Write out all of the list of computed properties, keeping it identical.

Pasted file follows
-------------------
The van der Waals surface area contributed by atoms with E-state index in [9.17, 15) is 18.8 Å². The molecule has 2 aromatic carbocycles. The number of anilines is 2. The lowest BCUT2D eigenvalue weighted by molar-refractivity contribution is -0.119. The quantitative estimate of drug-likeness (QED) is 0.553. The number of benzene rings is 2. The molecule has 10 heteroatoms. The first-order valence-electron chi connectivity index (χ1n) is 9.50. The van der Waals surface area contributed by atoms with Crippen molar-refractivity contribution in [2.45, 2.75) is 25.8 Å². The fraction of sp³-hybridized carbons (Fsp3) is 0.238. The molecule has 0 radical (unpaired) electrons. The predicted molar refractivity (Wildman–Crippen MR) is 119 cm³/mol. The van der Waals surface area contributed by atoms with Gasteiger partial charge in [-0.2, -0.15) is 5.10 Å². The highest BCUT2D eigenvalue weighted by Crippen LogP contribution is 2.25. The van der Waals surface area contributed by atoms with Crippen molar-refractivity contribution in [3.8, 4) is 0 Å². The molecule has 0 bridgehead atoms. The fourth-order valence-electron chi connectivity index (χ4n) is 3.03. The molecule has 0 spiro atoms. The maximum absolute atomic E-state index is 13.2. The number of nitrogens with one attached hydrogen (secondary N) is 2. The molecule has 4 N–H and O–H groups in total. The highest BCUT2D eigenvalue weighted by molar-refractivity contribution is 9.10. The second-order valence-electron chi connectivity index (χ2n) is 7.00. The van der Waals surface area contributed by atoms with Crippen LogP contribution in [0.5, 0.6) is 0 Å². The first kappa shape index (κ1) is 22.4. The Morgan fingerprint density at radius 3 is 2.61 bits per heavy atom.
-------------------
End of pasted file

The van der Waals surface area contributed by atoms with E-state index in [9.17, 15) is 18.8 Å². The molecule has 2 aromatic carbocycles. The number of anilines is 2. The lowest BCUT2D eigenvalue weighted by molar-refractivity contribution is -0.119. The quantitative estimate of drug-likeness (QED) is 0.553. The number of benzene rings is 2. The molecule has 10 heteroatoms. The first-order valence-electron chi connectivity index (χ1n) is 9.50. The van der Waals surface area contributed by atoms with Crippen molar-refractivity contribution in [2.45, 2.75) is 25.8 Å². The fraction of sp³-hybridized carbons (Fsp3) is 0.238. The molecule has 0 radical (unpaired) electrons. The predicted molar refractivity (Wildman–Crippen MR) is 119 cm³/mol. The van der Waals surface area contributed by atoms with Gasteiger partial charge in [-0.2, -0.15) is 5.10 Å². The highest BCUT2D eigenvalue weighted by Crippen LogP contribution is 2.25. The van der Waals surface area contributed by atoms with Crippen molar-refractivity contribution in [3.8, 4) is 0 Å². The molecule has 0 bridgehead atoms. The fourth-order valence-electron chi connectivity index (χ4n) is 3.03. The molecule has 0 spiro atoms. The maximum absolute atomic E-state index is 13.2. The number of nitrogens with one attached hydrogen (secondary N) is 2. The molecule has 4 N–H and O–H groups in total. The highest BCUT2D eigenvalue weighted by molar-refractivity contribution is 9.10. The second-order valence-electron chi connectivity index (χ2n) is 7.00. The van der Waals surface area contributed by atoms with Crippen LogP contribution in [0.5, 0.6) is 0 Å². The first kappa shape index (κ1) is 22.4. The Morgan fingerprint density at radius 3 is 2.61 bits per heavy atom.